Thea Devine today, talking sex. Or writing sex, actually, based on a talk I gave at the NJRWA meeting this month.
I’ve been writing erotic romance for nearly all my writing career. I don’t plot and plan all the sexual compass points. I have an idea of something I want to do, like, oh say, nipple rings, but I’m pretty sure I haven’t ever started a book knowing just when and where I’d use something like that. It all comes organically out of the plot and conflicts, and that’s overlaid by other things, like my watching an HBO show one night with a belly dancer and those rings, and thinking, after a week of walking around with my arms crossed over my breasts, what if the rings weren’t pierced, what if they hung there. Just so. Just so you feel them. Where could I use that?
As it happened, I was writing Beyond Desire at the time and the heroine was in a harem, and there were all these bare breasts and … Beyond Desire was the first historical romance that RT reviewed as erotic romance. That was 1993.
It didn’t cause even a ripple in the industry. But in 1999 Kensington books shook up mainstream publishing when it released Captivated, a trade paperback anthology of steamy novellas. And they put the words “tales of erotic romance” on the cover.
Nobody fainted. And the book blasted onto USAToday in about thirty seconds. Fascinated, the follow-up, blew out of the stores and onto USAToday as well, proving — obviously — that women will pay for sex.
Erotic was suddenly the next new thing.
Then recently, for the last two years or so, there’s been a pull-back on the assumption that readers were going to the internet for erotic content because — why? more privacy, more variety, more tailored-to-the-taste choices, easier access, e-readers.
And then came 50 Shades of Grey , and erotic was suddenly the next new thing.
So what about erotic romance as a platform for you? Can you write erotic romance? There are editors who believe that authors who write it can’t NOT write it, that it’s absolutely integral to the way some authors write.
If you’re wondering what your husband will say, your mom, your sister, your minister, if you think people will wonder what goes on in your bedroom — then maybe erotic romance is not for you.
I never had those qualms. I’ve written explicitly from the get-go, right from that scene in my first book where, as I’ve recounted elsewhere, I had the cornered heroine put her hand between the hero’s legs. In that scene, I found my erotic philosophical footing — that adversarial relationship which gives a just-can’t-help-themselves edge to the sex and the story.
But when I first started out, in 1987, I couldn’t use four letter words, or proper terms for body parts. We used none of those one syllable hard hitting hard-core words you would expect when writing a sexually explicit book. .
Try to describe something which is essentially indescribable: I mean, how do you describe a kiss? And orgasm? A man’s touch? How do you do that without relying on those time-tested sex words? There’s no language for it. Yet we could — by using plain old every day household words to write about sex from a woman’s point of view.
I think that was extraordinary and a revolution all on its own.
Now, when nothing is off the table, you can be as over the top as you want or care to get.
Is anything goes right for you? How far are you willing to go?
I essentially write erotic male/female relationships, with the heroine and the hero constantly wresting for control, tons of sex, and a happy, or cusp of happy, ending.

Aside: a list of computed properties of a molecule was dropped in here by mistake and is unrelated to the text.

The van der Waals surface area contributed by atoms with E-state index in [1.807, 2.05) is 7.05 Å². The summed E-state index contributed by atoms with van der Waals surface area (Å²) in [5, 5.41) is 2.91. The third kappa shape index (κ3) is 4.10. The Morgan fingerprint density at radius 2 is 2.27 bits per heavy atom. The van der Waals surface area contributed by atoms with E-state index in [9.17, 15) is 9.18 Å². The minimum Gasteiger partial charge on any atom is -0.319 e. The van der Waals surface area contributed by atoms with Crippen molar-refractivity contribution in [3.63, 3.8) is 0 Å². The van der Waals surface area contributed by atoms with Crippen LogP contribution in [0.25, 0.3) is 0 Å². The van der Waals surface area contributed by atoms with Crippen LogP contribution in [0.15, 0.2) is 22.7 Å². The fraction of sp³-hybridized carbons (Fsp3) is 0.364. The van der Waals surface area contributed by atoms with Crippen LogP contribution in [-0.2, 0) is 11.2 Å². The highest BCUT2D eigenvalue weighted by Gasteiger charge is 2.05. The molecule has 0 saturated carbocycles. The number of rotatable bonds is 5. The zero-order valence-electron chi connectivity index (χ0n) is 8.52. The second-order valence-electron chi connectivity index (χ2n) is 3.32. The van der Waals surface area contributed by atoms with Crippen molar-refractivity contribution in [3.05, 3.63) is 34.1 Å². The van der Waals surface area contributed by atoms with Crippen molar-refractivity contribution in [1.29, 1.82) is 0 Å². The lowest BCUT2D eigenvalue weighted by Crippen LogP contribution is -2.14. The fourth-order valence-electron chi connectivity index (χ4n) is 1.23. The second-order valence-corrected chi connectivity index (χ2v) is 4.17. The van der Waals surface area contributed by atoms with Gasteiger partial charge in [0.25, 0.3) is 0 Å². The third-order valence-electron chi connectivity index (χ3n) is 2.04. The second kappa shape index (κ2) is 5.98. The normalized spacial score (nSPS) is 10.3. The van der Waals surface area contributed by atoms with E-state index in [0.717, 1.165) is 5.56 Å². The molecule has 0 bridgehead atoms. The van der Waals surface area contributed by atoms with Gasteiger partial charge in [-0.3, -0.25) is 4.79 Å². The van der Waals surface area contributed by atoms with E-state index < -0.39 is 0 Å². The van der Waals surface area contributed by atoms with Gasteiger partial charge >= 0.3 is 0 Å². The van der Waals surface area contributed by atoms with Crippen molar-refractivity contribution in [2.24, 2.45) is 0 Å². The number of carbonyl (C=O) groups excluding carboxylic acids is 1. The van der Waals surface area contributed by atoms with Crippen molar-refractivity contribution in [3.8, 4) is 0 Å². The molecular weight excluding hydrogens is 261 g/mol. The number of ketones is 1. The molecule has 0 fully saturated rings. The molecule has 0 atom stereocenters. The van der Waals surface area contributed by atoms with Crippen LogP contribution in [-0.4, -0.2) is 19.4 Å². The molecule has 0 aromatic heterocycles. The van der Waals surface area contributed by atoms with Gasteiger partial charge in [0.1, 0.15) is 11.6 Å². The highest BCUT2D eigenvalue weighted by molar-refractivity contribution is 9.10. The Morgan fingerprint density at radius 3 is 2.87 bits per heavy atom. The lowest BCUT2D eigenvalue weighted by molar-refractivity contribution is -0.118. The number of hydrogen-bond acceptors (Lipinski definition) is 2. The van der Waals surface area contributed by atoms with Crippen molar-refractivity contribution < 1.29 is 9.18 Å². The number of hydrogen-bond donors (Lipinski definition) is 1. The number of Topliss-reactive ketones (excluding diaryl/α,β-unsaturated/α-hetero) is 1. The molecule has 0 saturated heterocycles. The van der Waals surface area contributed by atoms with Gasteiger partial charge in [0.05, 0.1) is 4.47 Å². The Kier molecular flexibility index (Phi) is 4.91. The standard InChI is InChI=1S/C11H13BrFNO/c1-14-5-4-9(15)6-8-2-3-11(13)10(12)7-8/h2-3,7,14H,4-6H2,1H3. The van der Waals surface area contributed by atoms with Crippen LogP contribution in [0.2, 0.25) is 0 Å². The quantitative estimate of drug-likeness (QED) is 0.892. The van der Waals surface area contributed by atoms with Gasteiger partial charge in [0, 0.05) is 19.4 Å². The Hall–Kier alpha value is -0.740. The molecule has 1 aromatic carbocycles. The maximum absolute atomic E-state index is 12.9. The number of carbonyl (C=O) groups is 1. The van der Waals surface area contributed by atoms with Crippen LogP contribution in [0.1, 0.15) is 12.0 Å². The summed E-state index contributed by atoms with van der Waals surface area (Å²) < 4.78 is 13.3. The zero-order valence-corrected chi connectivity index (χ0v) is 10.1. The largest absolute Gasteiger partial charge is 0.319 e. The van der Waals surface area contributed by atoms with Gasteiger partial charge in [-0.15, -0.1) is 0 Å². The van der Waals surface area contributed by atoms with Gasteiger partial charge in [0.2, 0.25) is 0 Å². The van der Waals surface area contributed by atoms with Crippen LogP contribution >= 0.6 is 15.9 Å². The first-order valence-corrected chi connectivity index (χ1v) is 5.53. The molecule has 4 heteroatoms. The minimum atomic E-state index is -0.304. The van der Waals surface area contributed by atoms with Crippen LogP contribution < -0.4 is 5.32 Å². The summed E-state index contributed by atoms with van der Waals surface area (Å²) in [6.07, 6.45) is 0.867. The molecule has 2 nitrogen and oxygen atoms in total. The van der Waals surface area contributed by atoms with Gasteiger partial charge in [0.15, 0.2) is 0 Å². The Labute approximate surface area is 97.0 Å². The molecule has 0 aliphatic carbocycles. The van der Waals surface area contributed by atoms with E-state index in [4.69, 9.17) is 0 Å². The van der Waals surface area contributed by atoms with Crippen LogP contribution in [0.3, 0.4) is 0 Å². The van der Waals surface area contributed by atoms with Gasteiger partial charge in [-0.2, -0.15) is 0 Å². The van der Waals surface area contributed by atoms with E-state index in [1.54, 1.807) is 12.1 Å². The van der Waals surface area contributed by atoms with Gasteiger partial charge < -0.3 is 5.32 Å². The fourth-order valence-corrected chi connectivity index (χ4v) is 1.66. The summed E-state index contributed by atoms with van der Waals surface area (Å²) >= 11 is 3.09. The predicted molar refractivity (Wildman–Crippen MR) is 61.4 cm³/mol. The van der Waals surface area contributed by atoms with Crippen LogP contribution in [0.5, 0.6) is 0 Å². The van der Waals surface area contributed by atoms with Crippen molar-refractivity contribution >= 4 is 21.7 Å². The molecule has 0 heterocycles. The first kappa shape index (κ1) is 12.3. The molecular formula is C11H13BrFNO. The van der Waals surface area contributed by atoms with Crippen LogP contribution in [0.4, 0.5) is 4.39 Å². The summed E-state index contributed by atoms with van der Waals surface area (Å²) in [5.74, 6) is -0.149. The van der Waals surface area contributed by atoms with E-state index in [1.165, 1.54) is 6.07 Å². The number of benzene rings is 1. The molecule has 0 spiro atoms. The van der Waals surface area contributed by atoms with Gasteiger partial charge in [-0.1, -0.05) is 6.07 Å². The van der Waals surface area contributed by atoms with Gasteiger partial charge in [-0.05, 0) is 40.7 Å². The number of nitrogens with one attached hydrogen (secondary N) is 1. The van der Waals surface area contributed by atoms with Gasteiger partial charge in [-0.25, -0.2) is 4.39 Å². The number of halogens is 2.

My own guidelines from day one were: no negative visual images (she isn’t on fire; he doesn’t impale her with his molten rod). He doesn’t hurt her (he can, emotionally). She has some control. Sex is consensual (no matter what’s going on).
But you could push even further — orgies, male/male, triads, foursomes, bestiality, hard core bondage/domination/punishment, corset discipline … There’s a place for all of it now, and readers for every taste, from graphic and raw to sweet and super romantic.. Only you can decide where to draw the line on how far you’ll go.
A guest at a conference once asked me how much of what I write is really me. That’s a question to strike full-blown terror in a writer’s heart. I really had to think about it. And truthfully, in the end, some of it. Not everything. But that scary thought is huge barrier to some authors to actually put themselves “out there” that nakedly in fiction. I mean, what if someone thought all of that sex toy play was all about you? Was it?
If you have constraints but you want to write erotic, why not try? It’s you and your computer screen. No one ever has to see it if you don’t want them to. You can let yourself go — or you can say NO — and delete before things go too far.
But if you really love to write explicit romance, write those scenes as if your characters are Adam and Eve and they just discovered sex — and you did too.
I have to confess I have been asked to tone things down a couple of times. Once I was told there was too much semen in a particular novella. Really, people, can there ever be too much semen — in fiction or in life?
You could view erotic romance as a love letter to men — or as a sex act in and of itself (lots of foreplay, climaxes and reader satisfaction). It’s safe sex, and the best fun in the world. And if you choose to play, I promise I’ll respect you in the morning.
Can we talk? Do you write, or want to write, erotic romance? What are your boundaries? What won’t you do? What won’t you read? How far can an author go with you?
Thea Devine is nearly done with Beyond The Night, the sequel to The Darkest Heart. She is the author whose books defined erotic historical romance and the USAToday best-selling author of 25 historical and contemporary erotic romance novels and a dozen novella. She is looking forward to the reissue of His Little Black Book next month.